- Investigate housing options.
- Attend college fairs and speak to diverse individuals (admissions, students, faculty).
- Compare financial aid offerings and consider all college expenses.
- Remember, no decision is truly final.
Coach Youth in Writing College Essays
- Help youth think through the outline of their essay by asking them questions to surface the key information and prioritize stories that they want to communicate in the essay.
- Coach youth on how to write their college essays using the following recommendations from the National Association of College Admission Counseling and US. News & World Report:
- Be yourself – differentiate yourself.
- Be honest.
- Take a risk.
- Keep in focus – avoid over communicating.
- Write and re-write – focus on storytelling.
- Get a second opinion.
- Represent the best of you (be professional).
- Look at the essay in the context of the whole application package / process.
- Review at least 3 drafts of each college essay and provide youth with feedback on what is strong and what could be enhanced.
Explore Financial Aid Opportunities with Youth
- Brainstorm a list of potential sources of financial aid for college (i.e. FAFSA, scholarships, grants, loans, work study, personal savings, etc.).
- Review the FAFSA: How to Guide for HS Students with youth and their parents/guardians.
- Work with youth on developing a college budget including expenses outside of tuition, room, and board, such as transportation, books, and class supplies. Research tips on saving money leading up to and throughout college as well as minimizing college expenses. JPMorgan Chase created the Your Path to Savings worksheet to help individuals develop a personal budget, and Mint.com offers a college budget template that mentors can use with youth.
Leverage Strengths and Build Skills
- Work with youth on developing and practicing skills that the National Association of Colleges and Employers’ Job Outlook 2016 survey reports that employers are seeking, such as leadership skills and a strong work ethic, the ability to work in a team, communication skills (written and verbal), problem-solving skills, and initiative. This will help youth differentiate themselves in the college admissions process. In 2012, the U.S. Department of Labor developed Skills to Pay the Bills: Mastering Soft Skills for Workplace Success, which mentors can leverage for skill-building activities.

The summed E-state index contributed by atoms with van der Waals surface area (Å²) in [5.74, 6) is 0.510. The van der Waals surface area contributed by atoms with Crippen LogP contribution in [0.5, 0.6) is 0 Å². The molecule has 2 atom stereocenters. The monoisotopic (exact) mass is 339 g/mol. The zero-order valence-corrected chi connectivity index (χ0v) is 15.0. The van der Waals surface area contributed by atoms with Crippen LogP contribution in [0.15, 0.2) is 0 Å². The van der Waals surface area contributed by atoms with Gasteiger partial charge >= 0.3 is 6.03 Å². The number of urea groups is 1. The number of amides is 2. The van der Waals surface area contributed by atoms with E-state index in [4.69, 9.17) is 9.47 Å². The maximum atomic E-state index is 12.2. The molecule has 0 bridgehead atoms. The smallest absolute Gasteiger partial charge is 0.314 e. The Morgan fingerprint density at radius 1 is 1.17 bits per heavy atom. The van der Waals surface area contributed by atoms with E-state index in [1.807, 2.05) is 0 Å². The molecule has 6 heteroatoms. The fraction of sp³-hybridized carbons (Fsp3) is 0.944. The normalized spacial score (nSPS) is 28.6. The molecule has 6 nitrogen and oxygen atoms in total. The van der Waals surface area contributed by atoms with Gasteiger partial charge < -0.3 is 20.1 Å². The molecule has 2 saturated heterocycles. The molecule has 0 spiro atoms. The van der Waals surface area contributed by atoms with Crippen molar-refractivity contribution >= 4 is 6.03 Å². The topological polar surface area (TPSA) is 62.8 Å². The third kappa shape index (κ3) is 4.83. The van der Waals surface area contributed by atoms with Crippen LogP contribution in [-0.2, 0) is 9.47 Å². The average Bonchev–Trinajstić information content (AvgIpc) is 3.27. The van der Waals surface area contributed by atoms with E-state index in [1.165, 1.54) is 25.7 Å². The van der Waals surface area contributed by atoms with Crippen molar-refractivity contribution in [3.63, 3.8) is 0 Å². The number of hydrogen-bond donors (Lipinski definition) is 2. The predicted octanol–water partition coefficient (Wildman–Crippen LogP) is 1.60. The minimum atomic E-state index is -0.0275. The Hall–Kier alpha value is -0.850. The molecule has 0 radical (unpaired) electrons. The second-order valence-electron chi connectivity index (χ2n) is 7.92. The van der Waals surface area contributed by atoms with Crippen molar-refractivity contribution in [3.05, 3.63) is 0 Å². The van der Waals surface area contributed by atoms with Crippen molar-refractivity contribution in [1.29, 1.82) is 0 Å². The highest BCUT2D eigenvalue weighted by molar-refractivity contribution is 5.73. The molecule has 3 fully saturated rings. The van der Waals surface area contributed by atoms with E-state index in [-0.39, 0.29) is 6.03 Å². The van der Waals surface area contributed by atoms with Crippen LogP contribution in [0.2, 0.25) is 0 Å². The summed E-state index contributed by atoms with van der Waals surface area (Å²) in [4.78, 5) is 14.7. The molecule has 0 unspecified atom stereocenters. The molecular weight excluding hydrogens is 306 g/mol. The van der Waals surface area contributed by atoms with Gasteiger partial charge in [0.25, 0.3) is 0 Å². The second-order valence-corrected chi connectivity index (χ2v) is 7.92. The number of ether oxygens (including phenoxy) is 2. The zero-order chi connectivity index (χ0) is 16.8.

- Encourage engagement and celebrate achievements in extra-curricular activities that help strengthen young people’s self-esteem and self-confidence.
- Help youth to reflect on their strengths and identify opportunities to leverage and further evolve these strengths both in school and in the community.
There is no shortage of opportunities for mentors to support youth as they prepare for college. Despite the process feeling overwhelming at times and daunting, mentors can help youth and their families manage their stress, break down the process into achievable tasks, and celebrate progress and achievements along the way. For many young men of color, engaging in mentoring relationships focused on college readiness is very much a journey in self-discovery and an opportunity to define their identity and pursue their goals with the support of a caring adult.
Dan Horgan is the CEO of D.G. Horgan Group and is the Corporate Partnerships Consultant for MENTOR: The National Mentoring Partnership.
MENTOR: The National Mentoring Partnership is the unifying champion for quality youth mentoring in the United States. MENTOR’s mission is to close the “mentoring gap” and ensure our nation’s young people have the support they need through quality mentoring relationships to succeed at home, school, and ultimately, work. To achieve this, MENTOR collaborates with its network of affiliate Mentoring Partnerships and works to drive the investment of time and money into high impact mentoring programs and advance quality mentoring through the development and delivery of standards, cutting-edge research and state-of-the-art tools. Connect with MENTOR on LinkedIn, Twitter, Facebook and Instagram.
The GradsofLifeVoice Forbes team provides thought leadership, research and expert commentary on innovative talent pipelines and related issues such as the skills gap, income inequality, workforce diversity, and the business case for employment pathways. We seek to change employers’ perceptions of young adults with atypical resumes from social liabilities to economic assets. This post was originally featured here.
Diversity, Education, Skills Gap,